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Technology Adoption Driving Business Transformation in Life Insurance. Insights from the Acxiom Maturity Model

Acxiom Last Updated May 6th, 2019
Technology Adoption Driving Business Transformation in Life Insurance. Insights from the Acxiom Maturity Model

The life insurance industry is built on actuarial science. Companies leverage their expertise to manage risk, pricing and asset management – all of which ultimately determine profitability. More recently, firms are beginning to leverage their expertise to manage agent performance and improve marketing effectiveness.

Yet for all the actuarial brilliance pervasive across the industry, many life insurance marketers have failed to spot – and capitalize on – some very powerful demographic trends. So let’s begin with some basics. The following chart shows how the U.S. population will age over the coming few decades.


Clearly, there is a huge wave of Boomers and Gen Xers coming into the prime earning years of their life – which also creates a need for wealth management and insurance products. But the real story lies in the behavioral characteristics of these age groups. The following table shows the media consumption patterns of a similar generational breakdown (the values are indexed relative to the overall U.S. population).


Herein lies the rub for life insurance marketers. While most rely heavily on mass media channels such as TV and direct mail to reach consumers, the two generations – Boomers 2 and Gen X – that present the biggest sales opportunity for life and health insurance much prefer the internet and mobile devices as their primary channels for media consumption.

The marketing trends are clear:

  • Direct mail costs are increasing even as direct mail reach declines.
  • Newspapers are dying as the primary audience ages and younger audiences seek alternative sources of news and entertainment.
  • TV audiences are stagnating at best, splintering into hundreds of tiny audiences at worst.
  • Boomers are not a monolithic segment – they require sophisticated analytics to target successfully, particularly as they migrate to digital channels.
  • If your company is not aggressively pursuing a digital strategy, then it will be extremely difficult to target anybody under 45 years of age (and most people between 45-55).

Some life providers are taking tentative steps toward adapting to this new marketing environment. For example, AXA has recently partnered with Facebook to leverage the social media networks access to hundreds of millions of consumers around the world to drive customer engagement, digital presence and acquisition growth.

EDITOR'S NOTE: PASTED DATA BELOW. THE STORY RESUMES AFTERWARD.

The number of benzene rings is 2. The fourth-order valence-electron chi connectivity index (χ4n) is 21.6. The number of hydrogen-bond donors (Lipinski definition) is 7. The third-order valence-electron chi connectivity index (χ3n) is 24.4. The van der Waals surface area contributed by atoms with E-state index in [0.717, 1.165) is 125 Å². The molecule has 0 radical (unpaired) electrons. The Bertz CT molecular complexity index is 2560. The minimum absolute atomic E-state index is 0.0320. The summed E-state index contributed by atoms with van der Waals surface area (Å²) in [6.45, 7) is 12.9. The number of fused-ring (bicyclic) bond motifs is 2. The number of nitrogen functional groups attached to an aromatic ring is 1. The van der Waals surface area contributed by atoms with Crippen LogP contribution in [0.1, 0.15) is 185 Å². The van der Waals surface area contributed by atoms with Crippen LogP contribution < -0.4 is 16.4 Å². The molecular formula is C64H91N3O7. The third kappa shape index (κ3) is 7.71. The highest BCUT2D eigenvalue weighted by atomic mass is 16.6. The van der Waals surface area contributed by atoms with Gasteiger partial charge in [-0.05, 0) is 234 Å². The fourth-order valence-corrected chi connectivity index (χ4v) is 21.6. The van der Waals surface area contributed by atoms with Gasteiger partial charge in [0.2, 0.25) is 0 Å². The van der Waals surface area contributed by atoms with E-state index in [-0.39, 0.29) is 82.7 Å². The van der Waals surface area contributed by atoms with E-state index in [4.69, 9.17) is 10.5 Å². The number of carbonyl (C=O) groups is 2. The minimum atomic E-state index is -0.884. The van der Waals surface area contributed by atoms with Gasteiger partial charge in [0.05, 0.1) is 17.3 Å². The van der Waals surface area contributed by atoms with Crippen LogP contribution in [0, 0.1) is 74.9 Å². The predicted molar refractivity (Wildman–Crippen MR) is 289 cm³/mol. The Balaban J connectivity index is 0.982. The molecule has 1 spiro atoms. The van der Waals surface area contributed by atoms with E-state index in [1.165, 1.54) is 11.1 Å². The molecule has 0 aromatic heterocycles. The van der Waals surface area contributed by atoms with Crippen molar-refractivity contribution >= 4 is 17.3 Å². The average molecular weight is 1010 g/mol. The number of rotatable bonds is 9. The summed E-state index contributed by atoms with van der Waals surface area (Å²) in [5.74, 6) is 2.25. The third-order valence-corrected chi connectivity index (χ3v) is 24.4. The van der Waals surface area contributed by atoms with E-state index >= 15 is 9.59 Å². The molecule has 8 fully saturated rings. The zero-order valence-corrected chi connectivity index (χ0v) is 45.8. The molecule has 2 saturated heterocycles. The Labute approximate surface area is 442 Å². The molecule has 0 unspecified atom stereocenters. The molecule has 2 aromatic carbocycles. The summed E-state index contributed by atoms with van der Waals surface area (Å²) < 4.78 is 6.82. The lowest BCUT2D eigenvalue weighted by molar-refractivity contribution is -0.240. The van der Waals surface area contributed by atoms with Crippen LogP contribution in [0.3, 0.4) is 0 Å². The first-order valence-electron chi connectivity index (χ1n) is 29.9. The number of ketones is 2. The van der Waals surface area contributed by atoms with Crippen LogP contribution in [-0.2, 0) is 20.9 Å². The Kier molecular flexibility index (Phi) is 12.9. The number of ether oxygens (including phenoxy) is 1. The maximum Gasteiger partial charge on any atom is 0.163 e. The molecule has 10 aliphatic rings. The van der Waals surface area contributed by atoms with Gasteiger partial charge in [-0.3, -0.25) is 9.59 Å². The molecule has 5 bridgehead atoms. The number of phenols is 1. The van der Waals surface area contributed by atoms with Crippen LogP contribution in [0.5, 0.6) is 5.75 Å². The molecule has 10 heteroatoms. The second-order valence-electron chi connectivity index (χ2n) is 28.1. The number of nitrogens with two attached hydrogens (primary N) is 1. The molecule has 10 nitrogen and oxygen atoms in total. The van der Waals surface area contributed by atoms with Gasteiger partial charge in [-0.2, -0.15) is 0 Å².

Yet more needs to be done, so we looked to our normative database (NDB) of marketing capabilities, which allows us to establish industry benchmarks, mine for insights, and chart the evolution of marketing over time. We use the NDB in concert with our patent pending Marketing Maturity Model to provide unique insights for our clients’ use in defining strategies, roadmaps and achieving measured capability improvements against stated business objectives, targets and key performance indicators.

The following spider chart shows the results of Acxiom’s marketing Maturity Model evaluation of the life insurance industry, compared to the life insurance industry leaders and the financial services industry leaders. Two critical themes stand out. First, the average life insurance provider is far behind the life insurance industry leaders when it comes to analyzing data to drive actionable insights, particularly for digital marketing and customer personalization. Second, even the life insurance industry leaders are far behind other financial services providers (such as credit card issuers) in terms of their ability to leverage data to improve the customer experience (see 1.2 Lifecycle Management, 1.3 Consumer Preferences and 2.1 Collecting Data Online/Offline).


As with many other industries, life insurance marketing is facing a tectonic shift as a result of demographic and technology related trends. This may or may not be an “Adapt or Fail” situation, but as you prepare your marketing plans for the coming year, ask yourself these questions:

  • Do our marketing programs differentiate customer segments according to their preferred channels, customer lifetime value and immediate life state needs?
  • Am I doing everything I can to move untargeted, above-the-line media spend to below-the-line targeted marketing?
  • Do I have the marketing and data infrastructure to compete against the best in my industry? Do I have the talent to compete?
  • Am I personalizing my marketing and customer experience to ensure relevancy, which in turn drives engagement across the entire customer lifecycle?
  • Are we driving a significant shift to digital marketing via search, display and social media?

Life insurance marketers have an opportunity to recreate an industry. Tremendous opportunity exists for the providers and their marketing partners to enable this transformation. Stay tuned for as we overview the health and P&C insurance sectors in future posts.

If you are interested in seeing how your company stacks up to other leaders in your industry, take 5 minutes to complete the assessment on our Maturity Model CheckPoint!